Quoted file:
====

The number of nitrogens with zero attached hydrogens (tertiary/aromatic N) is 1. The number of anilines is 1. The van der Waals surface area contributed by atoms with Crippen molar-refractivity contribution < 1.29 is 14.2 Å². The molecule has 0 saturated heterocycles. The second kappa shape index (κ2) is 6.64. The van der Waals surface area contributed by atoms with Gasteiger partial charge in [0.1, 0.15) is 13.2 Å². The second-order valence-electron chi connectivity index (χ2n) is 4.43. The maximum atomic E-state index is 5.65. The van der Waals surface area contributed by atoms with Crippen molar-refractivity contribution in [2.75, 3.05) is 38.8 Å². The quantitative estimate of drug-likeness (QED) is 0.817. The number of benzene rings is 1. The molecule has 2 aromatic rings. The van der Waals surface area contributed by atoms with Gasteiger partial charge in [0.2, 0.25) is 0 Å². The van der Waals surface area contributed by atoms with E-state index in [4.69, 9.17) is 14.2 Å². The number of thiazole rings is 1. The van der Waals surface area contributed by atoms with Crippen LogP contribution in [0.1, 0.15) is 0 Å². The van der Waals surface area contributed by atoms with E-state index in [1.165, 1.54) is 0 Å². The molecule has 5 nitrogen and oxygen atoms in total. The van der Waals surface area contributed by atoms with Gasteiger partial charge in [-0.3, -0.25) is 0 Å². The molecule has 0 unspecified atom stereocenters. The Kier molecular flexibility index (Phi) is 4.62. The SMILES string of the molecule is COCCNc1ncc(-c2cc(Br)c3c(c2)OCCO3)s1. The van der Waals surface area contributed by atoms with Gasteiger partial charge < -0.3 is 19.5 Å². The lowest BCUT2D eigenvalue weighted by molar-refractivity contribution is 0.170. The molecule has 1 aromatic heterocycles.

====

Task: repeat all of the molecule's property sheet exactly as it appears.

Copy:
The number of nitrogens with zero attached hydrogens (tertiary/aromatic N) is 1. The number of anilines is 1. The van der Waals surface area contributed by atoms with Crippen molar-refractivity contribution < 1.29 is 14.2 Å². The molecule has 0 saturated heterocycles. The second kappa shape index (κ2) is 6.64. The van der Waals surface area contributed by atoms with Gasteiger partial charge in [0.1, 0.15) is 13.2 Å². The second-order valence-electron chi connectivity index (χ2n) is 4.43. The maximum atomic E-state index is 5.65. The van der Waals surface area contributed by atoms with Crippen molar-refractivity contribution in [2.75, 3.05) is 38.8 Å². The quantitative estimate of drug-likeness (QED) is 0.817. The number of benzene rings is 1. The molecule has 2 aromatic rings. The van der Waals surface area contributed by atoms with Gasteiger partial charge in [0.2, 0.25) is 0 Å². The van der Waals surface area contributed by atoms with E-state index in [4.69, 9.17) is 14.2 Å². The number of thiazole rings is 1. The van der Waals surface area contributed by atoms with Crippen LogP contribution in [0.1, 0.15) is 0 Å². The van der Waals surface area contributed by atoms with E-state index in [1.165, 1.54) is 0 Å². The molecule has 5 nitrogen and oxygen atoms in total. The van der Waals surface area contributed by atoms with Gasteiger partial charge in [-0.3, -0.25) is 0 Å². The molecule has 0 unspecified atom stereocenters. The Kier molecular flexibility index (Phi) is 4.62. The SMILES string of the molecule is COCCNc1ncc(-c2cc(Br)c3c(c2)OCCO3)s1. The van der Waals surface area contributed by atoms with Gasteiger partial charge < -0.3 is 19.5 Å². The lowest BCUT2D eigenvalue weighted by molar-refractivity contribution is 0.170. The molecule has 1 aromatic heterocycles.